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Glue is one of the most useful things that you can pick up at a hardware store. The word glue comes from the 1400's Old French word gluer, which means to stick together. There is almost nothing that cant be done with the hundreds of varieties of glue that are available. They adhere, affix, annex, append, bind, connect, couple, fix, hitch on, hitch up, hook on, hook up, latch onto, link, make fast, prefix, rivet, secure, slap on, stick, tag on, tie, unite and bond.Whew, that was a mouthful; Lets get to the gluing, shall we?

Step 1: How to Make Glue


For those of you that need to have every part of your project DIY, Here's how to make glue from milk! You can get all of the information from the picture above(I'm too lazy to write it all down).

Step 2: How to Chose the Right Glue for the Job


For the rest of you who do not want to wast your time making glue that probable costs ten times more, but holds ten times worse, Here is how to chose the right glue. Firstly, i would like to recommend a site calledwww.thistothat.com. Just chose the materials that you want to stick together, and it will do the rest. If that site doesn't work, hen here is a list of comon surfaces and the glues that you should use with them:

Extra Strong Adhesives: Contact Cement , an instant permanent water resistant bond for tile, wood, metals, leather and rubber. Super Glue , Creates a clear permanent bond in seconds on non-porous material.E-6000® , One of the best multi-surfaces glues available.Goop Adhesive Glue , A strong adhesive and sealant that is waterproof. Good for use on rhinestones, ribbons, buttons, clothing, ceramics and fabric.
Extra Strong Adhesives
Contact Cement , an instant permanent water resistant bond for tile, wood, metals, leather and rubber.
Super Glue , Creates a clear permanent bond in seconds on non-porous material.
E-6000® , One of the best multi-surfaces glues available.
Goop Adhesive Glue , A strong adhesive and sealant that is waterproof. Good for use on rhinestones, ribbons, buttons, clothing, ceramics and fabric.

Glass and Bead Adhesives
Platinum Bond™ Glue , Has amazing bonding powers for gluing glass and beads to slick surfaces.
Jewel Glue , Non-toxic washable glue for glass beads, rhinestones and mirrors.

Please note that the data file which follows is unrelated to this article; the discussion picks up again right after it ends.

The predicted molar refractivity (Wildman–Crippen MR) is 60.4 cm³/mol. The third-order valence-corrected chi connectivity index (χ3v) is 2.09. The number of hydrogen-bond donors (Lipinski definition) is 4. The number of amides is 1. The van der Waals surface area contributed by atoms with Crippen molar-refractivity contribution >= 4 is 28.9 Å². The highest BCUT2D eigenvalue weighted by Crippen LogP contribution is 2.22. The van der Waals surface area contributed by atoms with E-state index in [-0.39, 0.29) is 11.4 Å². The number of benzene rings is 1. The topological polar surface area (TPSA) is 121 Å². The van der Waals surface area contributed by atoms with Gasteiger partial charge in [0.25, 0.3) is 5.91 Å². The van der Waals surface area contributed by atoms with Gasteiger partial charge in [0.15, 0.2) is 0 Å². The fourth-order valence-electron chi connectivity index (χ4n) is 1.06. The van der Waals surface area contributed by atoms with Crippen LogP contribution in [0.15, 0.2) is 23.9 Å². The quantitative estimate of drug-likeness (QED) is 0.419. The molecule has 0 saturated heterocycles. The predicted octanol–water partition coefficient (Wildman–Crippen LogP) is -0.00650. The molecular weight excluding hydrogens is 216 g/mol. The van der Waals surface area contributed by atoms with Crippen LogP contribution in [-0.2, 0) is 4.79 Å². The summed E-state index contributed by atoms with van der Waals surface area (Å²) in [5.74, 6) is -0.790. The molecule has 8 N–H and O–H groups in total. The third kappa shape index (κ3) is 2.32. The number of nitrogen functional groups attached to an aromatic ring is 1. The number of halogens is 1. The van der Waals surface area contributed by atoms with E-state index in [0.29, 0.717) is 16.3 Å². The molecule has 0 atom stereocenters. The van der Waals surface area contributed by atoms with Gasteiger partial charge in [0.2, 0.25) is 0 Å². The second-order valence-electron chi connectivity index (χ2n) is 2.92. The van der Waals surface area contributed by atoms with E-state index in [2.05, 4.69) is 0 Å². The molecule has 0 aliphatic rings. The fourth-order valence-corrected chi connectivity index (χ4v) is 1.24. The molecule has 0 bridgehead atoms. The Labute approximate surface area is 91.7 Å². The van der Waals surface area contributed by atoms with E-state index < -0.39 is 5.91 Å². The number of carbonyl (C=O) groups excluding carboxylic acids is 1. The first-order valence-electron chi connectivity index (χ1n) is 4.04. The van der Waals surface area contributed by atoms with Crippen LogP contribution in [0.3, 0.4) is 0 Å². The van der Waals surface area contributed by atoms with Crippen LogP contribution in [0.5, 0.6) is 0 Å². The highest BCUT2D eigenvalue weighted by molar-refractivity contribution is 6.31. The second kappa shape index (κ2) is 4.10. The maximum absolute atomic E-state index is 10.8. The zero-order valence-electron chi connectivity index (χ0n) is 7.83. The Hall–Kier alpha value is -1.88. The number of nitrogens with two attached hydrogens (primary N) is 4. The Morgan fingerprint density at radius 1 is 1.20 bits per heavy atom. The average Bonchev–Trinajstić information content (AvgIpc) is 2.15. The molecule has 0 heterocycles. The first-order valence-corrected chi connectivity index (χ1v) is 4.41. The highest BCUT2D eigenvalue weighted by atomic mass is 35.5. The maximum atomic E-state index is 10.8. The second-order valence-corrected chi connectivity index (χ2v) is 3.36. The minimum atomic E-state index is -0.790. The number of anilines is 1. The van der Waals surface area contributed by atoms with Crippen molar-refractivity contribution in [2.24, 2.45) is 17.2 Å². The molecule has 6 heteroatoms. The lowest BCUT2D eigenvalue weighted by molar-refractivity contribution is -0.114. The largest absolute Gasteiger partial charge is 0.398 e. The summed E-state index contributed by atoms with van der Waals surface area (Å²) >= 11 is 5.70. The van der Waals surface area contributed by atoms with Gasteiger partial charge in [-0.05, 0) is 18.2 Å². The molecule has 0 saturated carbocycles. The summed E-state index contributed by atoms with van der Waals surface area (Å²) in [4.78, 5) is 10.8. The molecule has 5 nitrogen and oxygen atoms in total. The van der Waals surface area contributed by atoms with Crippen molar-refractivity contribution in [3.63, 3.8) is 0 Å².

Paper Adhesives
Glue Stick , Easy to use. Ideal for school projects, papers and photographs. Dries clear.
Rubber Cement , Sticks paper together quickly without wrinkling. Papers can be pulled apart and repositioned.

Specialty Adhesives
Mod Podge™ - A water-based adhesive designed for decoupaging paper or fabric to many surfaces. Available in gloss or matte finish.

Fabric Glues
Basting Glue , Eliminates stitching and pinning. Dries clear and washes out.
Fabric Stiffener , A permanent pre-mixed and water-based glue that is easy to use in one application and humidity resistant. Dries quickly to a clear, non-yellowing finish.
Stop Fray™ or Fray Check™ - Use as a finish for fabric edges seams, ribbons and lace.

White Glues
Elmers Glue-All™ - A thin non-toxic all-purpose glue. Dries fast to a clear and strong finish.
Tacky Glue , A superior glue suitable for fabrics, paper and jewels.
Designer/Decorator Tacky Glue , super thick tacky glue that can be used in place of hot glue.
Wood Glue
A super strong aliphatic resin glue that sets fast leaving a natural stainable or paintable color. Use on both soft and hard wood surfaces.

Step 3: How to Remove Glue

After you have made, bought and used glue, you will need to clean up your work space.No matter how clean and careful you are (this includes you mom), you will at some point make a mistake with your adhesive product. Whether you spill the bottle, cover your shirt, or apply it to the wrong are, a mistake with glue sucks. You may need to redo your entire product, throw away your favorite shirt, or buy a new bottle. Here are a few things that may save you the the extra money, time, and effort.